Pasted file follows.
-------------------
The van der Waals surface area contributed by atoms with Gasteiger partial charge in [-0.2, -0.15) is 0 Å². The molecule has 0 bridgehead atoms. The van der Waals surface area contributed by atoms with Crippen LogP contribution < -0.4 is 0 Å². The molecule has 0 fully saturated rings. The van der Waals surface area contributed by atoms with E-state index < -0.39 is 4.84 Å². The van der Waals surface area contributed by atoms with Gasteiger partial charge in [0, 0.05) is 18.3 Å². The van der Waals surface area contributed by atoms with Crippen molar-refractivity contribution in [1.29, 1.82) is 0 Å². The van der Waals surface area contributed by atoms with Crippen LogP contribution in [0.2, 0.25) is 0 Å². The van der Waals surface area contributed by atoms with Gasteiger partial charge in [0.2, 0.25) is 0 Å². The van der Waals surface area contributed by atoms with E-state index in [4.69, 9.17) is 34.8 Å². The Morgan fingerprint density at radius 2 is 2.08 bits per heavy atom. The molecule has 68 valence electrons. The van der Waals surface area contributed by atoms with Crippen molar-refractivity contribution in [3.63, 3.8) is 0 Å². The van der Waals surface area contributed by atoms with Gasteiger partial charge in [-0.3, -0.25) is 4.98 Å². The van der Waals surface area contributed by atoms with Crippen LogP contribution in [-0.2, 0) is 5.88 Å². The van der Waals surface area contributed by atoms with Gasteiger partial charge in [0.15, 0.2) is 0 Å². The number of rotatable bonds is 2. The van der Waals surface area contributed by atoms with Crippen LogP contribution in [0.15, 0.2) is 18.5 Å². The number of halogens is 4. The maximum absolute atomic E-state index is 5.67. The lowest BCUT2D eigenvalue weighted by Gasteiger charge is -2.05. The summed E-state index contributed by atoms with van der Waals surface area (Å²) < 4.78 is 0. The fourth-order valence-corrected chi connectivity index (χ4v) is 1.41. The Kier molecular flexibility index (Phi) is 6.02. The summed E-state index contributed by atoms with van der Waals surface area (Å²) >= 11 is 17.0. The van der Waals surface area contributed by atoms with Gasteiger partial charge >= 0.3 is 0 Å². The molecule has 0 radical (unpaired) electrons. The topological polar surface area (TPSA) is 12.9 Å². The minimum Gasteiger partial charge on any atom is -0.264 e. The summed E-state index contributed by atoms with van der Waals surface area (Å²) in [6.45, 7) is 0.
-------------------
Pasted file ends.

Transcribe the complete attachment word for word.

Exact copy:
The van der Waals surface area contributed by atoms with Gasteiger partial charge in [-0.2, -0.15) is 0 Å². The molecule has 0 bridgehead atoms. The van der Waals surface area contributed by atoms with Crippen LogP contribution < -0.4 is 0 Å². The molecule has 0 fully saturated rings. The van der Waals surface area contributed by atoms with E-state index < -0.39 is 4.84 Å². The van der Waals surface area contributed by atoms with Gasteiger partial charge in [0, 0.05) is 18.3 Å². The van der Waals surface area contributed by atoms with Crippen molar-refractivity contribution in [1.29, 1.82) is 0 Å². The van der Waals surface area contributed by atoms with Crippen LogP contribution in [0.2, 0.25) is 0 Å². The van der Waals surface area contributed by atoms with Gasteiger partial charge in [0.2, 0.25) is 0 Å². The van der Waals surface area contributed by atoms with E-state index in [4.69, 9.17) is 34.8 Å². The Morgan fingerprint density at radius 2 is 2.08 bits per heavy atom. The molecule has 68 valence electrons. The van der Waals surface area contributed by atoms with Crippen molar-refractivity contribution in [3.63, 3.8) is 0 Å². The van der Waals surface area contributed by atoms with Gasteiger partial charge in [-0.3, -0.25) is 4.98 Å². The van der Waals surface area contributed by atoms with Crippen LogP contribution in [-0.2, 0) is 5.88 Å². The van der Waals surface area contributed by atoms with Gasteiger partial charge in [0.15, 0.2) is 0 Å². The number of rotatable bonds is 2. The van der Waals surface area contributed by atoms with Crippen LogP contribution in [0.15, 0.2) is 18.5 Å². The number of halogens is 4. The maximum absolute atomic E-state index is 5.67. The lowest BCUT2D eigenvalue weighted by Gasteiger charge is -2.05. The summed E-state index contributed by atoms with van der Waals surface area (Å²) < 4.78 is 0. The fourth-order valence-corrected chi connectivity index (χ4v) is 1.41. The Kier molecular flexibility index (Phi) is 6.02. The summed E-state index contributed by atoms with van der Waals surface area (Å²) >= 11 is 17.0. The van der Waals surface area contributed by atoms with Gasteiger partial charge >= 0.3 is 0 Å². The molecule has 0 radical (unpaired) electrons. The topological polar surface area (TPSA) is 12.9 Å². The minimum Gasteiger partial charge on any atom is -0.264 e. The summed E-state index contributed by atoms with van der Waals surface area (Å²) in [6.45, 7) is 0.